Budget shortfalls (such as the one Whistler is now grappling with) are not so much a matter of insufficiency of tax dollars, as of distribution of those tax dollars. And that distribution reflects our values as a society.
So as Whistler spends $50,000 on yet another party to celebrate the Olympics, it behooves us to acknowledge that during the same period that billions were being spent to host the Games, children were dying in this province as a result of cuts to Children's Services. (Report by B.C. Children's Representative Mary Ellen Turpel-Lafond, Jan 27, 2011)
It is a tragedy that will likely suggest to future historians that British Columbians (or at least the government we elected) valued $100 million luge runs more than children's lives. And with the other cuts Victoria made, that we valued ski jumps, skating ovals and new highways more than we valued school programs, abused women and seniors on a fixed income.
The provincial government had no problem offering $30 million in bonuses to highly paid Vancouver Organizing Committee (VANOC) executives, for example. But in 10 years it has refused to offer a single penny to people earning minimum wage.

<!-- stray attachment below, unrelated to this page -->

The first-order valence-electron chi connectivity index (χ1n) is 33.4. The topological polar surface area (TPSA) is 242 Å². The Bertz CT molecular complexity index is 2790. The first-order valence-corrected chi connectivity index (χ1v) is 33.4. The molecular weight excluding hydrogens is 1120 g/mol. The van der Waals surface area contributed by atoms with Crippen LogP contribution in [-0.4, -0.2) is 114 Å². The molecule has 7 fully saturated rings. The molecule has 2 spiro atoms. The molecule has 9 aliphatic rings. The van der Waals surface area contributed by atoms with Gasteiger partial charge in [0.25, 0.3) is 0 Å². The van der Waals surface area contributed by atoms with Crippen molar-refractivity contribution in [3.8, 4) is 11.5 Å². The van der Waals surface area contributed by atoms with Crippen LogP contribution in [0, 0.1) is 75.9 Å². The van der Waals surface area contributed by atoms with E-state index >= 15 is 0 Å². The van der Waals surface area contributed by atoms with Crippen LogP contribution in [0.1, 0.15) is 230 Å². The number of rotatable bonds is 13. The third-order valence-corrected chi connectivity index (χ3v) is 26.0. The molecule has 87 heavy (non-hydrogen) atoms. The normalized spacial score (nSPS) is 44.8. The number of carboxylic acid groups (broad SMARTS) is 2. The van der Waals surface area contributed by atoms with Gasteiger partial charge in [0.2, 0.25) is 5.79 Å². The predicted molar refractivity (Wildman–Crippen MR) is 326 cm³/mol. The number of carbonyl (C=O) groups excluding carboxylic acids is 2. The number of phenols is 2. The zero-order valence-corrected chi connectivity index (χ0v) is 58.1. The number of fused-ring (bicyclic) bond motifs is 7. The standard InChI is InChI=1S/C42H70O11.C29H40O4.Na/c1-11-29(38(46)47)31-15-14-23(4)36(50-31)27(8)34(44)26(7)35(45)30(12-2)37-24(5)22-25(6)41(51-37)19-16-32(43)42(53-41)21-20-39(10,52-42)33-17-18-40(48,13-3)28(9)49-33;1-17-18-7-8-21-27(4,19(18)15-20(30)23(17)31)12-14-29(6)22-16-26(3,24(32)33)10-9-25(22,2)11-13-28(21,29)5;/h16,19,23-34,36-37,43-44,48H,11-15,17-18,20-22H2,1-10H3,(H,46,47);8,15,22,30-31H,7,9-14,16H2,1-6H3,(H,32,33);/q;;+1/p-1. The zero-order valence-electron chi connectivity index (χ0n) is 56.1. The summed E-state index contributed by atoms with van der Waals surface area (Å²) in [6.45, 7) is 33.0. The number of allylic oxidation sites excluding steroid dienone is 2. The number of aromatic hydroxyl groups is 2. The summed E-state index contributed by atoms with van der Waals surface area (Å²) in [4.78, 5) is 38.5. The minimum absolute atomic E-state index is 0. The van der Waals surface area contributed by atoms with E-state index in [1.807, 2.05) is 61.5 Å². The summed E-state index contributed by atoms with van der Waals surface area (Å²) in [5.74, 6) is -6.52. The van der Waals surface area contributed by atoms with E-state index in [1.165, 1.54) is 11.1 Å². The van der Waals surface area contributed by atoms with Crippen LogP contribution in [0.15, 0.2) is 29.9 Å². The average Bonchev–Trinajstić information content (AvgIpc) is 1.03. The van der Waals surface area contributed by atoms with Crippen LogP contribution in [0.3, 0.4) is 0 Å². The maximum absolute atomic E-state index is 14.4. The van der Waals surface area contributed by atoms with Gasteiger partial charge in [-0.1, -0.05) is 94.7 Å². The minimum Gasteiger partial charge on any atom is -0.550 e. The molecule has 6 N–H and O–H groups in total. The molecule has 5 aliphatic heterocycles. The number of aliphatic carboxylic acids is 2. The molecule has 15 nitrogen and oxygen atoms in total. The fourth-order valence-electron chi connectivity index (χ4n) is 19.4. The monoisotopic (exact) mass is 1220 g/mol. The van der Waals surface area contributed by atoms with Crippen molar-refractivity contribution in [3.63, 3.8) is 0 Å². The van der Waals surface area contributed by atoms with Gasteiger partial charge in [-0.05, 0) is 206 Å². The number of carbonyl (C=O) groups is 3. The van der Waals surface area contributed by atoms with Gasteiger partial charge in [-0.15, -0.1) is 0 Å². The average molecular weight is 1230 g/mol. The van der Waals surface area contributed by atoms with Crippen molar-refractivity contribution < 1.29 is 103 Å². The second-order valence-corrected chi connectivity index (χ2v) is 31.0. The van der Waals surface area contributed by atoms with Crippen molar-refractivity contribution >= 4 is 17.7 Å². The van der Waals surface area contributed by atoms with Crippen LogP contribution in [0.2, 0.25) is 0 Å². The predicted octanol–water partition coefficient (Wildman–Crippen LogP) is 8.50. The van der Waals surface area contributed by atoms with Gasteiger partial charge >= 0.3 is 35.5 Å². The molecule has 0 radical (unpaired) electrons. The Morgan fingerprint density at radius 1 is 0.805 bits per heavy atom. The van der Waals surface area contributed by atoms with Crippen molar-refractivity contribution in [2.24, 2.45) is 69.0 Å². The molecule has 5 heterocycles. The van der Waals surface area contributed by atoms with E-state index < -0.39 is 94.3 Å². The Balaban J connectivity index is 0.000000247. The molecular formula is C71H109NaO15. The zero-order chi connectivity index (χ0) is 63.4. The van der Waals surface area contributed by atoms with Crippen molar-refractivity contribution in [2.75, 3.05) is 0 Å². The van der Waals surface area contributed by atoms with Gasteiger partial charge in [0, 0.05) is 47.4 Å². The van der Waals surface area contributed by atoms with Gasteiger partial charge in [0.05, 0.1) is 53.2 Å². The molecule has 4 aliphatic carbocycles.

Closer to home, the Whistler Public Library is closing for almost two months a year (52 Sundays) because of a budget shortfall of $54,000.
Yet we paid Whistler's former administrator $250,000 a year to be Whistler's rep on VANOC. Values, you see. And I'm afraid the library is just the beginning because the post-Olympic municipal budget is still short over $800,000. And since the new Olympic bus station and its so-called green buses are going to cost Whistler taxpayers millions of dollars in extra service charges every year, more drastic cuts are inevitable. Of course it's not just in Whistler - every community in B.C. is facing cuts to libraries, school programs, women's centres, senior's programs, etc., etc. In fact, Whistler got off much better than other communities in the province: at least we got some tangible assets out of the deal.
But I'm afraid VANOC's notion that the Olympics broke even is a fantasy worthy of a Disney movie. It seems to have conveniently forgotten the billion here and billion there that taxpayers paid for things like security. And the highway. (Remember, we were told it was absolutely essential for the bid.) And fancy bus stations. So by all means celebrate the amazing performances of the Olympic athletes. But as you eat your cake, don't use the athletes as an excuse to rationalize the reckless Olympic spending that will likely contribute to cuts in services for years to come. The Olympic athletes I know would sleep in a tent and eat beans for a chance to compete against each other. No, the expensive trappings that come with the Olympic dream go to another group altogether. And there are undeniable consequences, as the report on Children's Services makes tragically clear.